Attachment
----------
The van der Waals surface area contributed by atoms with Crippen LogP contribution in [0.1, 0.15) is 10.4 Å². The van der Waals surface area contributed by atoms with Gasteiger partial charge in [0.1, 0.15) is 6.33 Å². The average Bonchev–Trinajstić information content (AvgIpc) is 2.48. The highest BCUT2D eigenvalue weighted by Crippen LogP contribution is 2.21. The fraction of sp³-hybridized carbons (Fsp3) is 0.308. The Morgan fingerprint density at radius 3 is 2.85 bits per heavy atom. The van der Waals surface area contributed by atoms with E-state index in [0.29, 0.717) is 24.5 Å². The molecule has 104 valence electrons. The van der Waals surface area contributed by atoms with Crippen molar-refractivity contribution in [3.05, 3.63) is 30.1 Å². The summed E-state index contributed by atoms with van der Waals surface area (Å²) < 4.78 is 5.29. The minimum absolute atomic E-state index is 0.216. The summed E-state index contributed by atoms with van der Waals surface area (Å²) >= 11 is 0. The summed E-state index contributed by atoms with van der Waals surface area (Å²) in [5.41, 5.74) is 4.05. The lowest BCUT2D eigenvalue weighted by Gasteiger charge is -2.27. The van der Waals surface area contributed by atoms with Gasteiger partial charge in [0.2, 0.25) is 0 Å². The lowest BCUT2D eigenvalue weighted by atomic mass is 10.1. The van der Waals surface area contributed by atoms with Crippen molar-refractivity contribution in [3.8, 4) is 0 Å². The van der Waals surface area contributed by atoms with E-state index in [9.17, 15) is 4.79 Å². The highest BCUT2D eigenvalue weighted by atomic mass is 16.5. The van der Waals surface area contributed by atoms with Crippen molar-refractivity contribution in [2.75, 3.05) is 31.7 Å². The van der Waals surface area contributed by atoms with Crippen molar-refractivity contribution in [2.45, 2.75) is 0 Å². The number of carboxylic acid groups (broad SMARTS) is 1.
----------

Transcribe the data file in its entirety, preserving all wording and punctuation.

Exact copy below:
The van der Waals surface area contributed by atoms with Crippen LogP contribution in [0.1, 0.15) is 10.4 Å². The van der Waals surface area contributed by atoms with Gasteiger partial charge in [0.1, 0.15) is 6.33 Å². The average Bonchev–Trinajstić information content (AvgIpc) is 2.48. The highest BCUT2D eigenvalue weighted by Crippen LogP contribution is 2.21. The fraction of sp³-hybridized carbons (Fsp3) is 0.308. The Morgan fingerprint density at radius 3 is 2.85 bits per heavy atom. The van der Waals surface area contributed by atoms with E-state index in [0.29, 0.717) is 24.5 Å². The molecule has 104 valence electrons. The van der Waals surface area contributed by atoms with Crippen molar-refractivity contribution in [3.05, 3.63) is 30.1 Å². The summed E-state index contributed by atoms with van der Waals surface area (Å²) < 4.78 is 5.29. The minimum absolute atomic E-state index is 0.216. The summed E-state index contributed by atoms with van der Waals surface area (Å²) >= 11 is 0. The summed E-state index contributed by atoms with van der Waals surface area (Å²) in [5.41, 5.74) is 4.05. The lowest BCUT2D eigenvalue weighted by Gasteiger charge is -2.27. The van der Waals surface area contributed by atoms with Gasteiger partial charge in [0.2, 0.25) is 0 Å². The lowest BCUT2D eigenvalue weighted by atomic mass is 10.1. The van der Waals surface area contributed by atoms with Crippen molar-refractivity contribution in [3.8, 4) is 0 Å². The van der Waals surface area contributed by atoms with E-state index in [9.17, 15) is 4.79 Å². The highest BCUT2D eigenvalue weighted by atomic mass is 16.5. The van der Waals surface area contributed by atoms with Crippen molar-refractivity contribution in [2.75, 3.05) is 31.7 Å². The van der Waals surface area contributed by atoms with Crippen molar-refractivity contribution in [2.45, 2.75) is 0 Å². The number of carboxylic acid groups (broad SMARTS) is 1.